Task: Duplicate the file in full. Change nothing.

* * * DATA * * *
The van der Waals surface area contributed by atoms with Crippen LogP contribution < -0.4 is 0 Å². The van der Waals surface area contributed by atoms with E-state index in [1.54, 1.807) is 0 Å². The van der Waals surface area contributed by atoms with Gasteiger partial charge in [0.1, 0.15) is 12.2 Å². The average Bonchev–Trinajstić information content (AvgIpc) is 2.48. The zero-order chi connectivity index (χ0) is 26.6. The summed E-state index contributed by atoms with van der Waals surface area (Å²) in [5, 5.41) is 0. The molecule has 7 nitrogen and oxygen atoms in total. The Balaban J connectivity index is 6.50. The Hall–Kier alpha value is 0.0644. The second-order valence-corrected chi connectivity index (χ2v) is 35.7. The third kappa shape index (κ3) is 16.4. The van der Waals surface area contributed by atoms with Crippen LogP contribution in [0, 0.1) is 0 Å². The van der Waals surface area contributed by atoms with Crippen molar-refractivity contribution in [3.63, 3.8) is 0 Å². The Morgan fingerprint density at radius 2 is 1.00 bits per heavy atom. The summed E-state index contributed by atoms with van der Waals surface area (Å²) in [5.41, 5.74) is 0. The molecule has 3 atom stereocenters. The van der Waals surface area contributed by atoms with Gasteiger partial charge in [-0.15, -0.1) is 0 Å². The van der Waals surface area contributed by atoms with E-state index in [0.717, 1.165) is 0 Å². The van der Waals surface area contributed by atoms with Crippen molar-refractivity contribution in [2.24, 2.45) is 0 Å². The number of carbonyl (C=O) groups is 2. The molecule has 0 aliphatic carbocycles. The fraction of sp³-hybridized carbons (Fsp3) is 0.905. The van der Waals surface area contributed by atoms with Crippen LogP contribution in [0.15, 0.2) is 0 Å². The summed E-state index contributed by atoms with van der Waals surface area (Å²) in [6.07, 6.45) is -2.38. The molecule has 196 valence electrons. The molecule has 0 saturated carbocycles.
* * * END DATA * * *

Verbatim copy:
The van der Waals surface area contributed by atoms with Crippen LogP contribution < -0.4 is 0 Å². The van der Waals surface area contributed by atoms with E-state index in [1.54, 1.807) is 0 Å². The van der Waals surface area contributed by atoms with Gasteiger partial charge in [0.1, 0.15) is 12.2 Å². The average Bonchev–Trinajstić information content (AvgIpc) is 2.48. The zero-order chi connectivity index (χ0) is 26.6. The summed E-state index contributed by atoms with van der Waals surface area (Å²) in [5, 5.41) is 0. The molecule has 7 nitrogen and oxygen atoms in total. The Balaban J connectivity index is 6.50. The Hall–Kier alpha value is 0.0644. The second-order valence-corrected chi connectivity index (χ2v) is 35.7. The third kappa shape index (κ3) is 16.4. The van der Waals surface area contributed by atoms with Crippen LogP contribution in [0, 0.1) is 0 Å². The van der Waals surface area contributed by atoms with Crippen molar-refractivity contribution in [3.63, 3.8) is 0 Å². The Morgan fingerprint density at radius 2 is 1.00 bits per heavy atom. The summed E-state index contributed by atoms with van der Waals surface area (Å²) in [5.41, 5.74) is 0. The molecule has 3 atom stereocenters. The van der Waals surface area contributed by atoms with Gasteiger partial charge in [-0.15, -0.1) is 0 Å². The van der Waals surface area contributed by atoms with E-state index in [0.717, 1.165) is 0 Å². The van der Waals surface area contributed by atoms with Crippen molar-refractivity contribution in [2.24, 2.45) is 0 Å². The number of carbonyl (C=O) groups is 2. The molecule has 0 aliphatic carbocycles. The fraction of sp³-hybridized carbons (Fsp3) is 0.905. The van der Waals surface area contributed by atoms with Crippen LogP contribution in [0.15, 0.2) is 0 Å². The summed E-state index contributed by atoms with van der Waals surface area (Å²) in [6.07, 6.45) is -2.38. The molecule has 196 valence electrons. The molecule has 0 saturated carbocycles.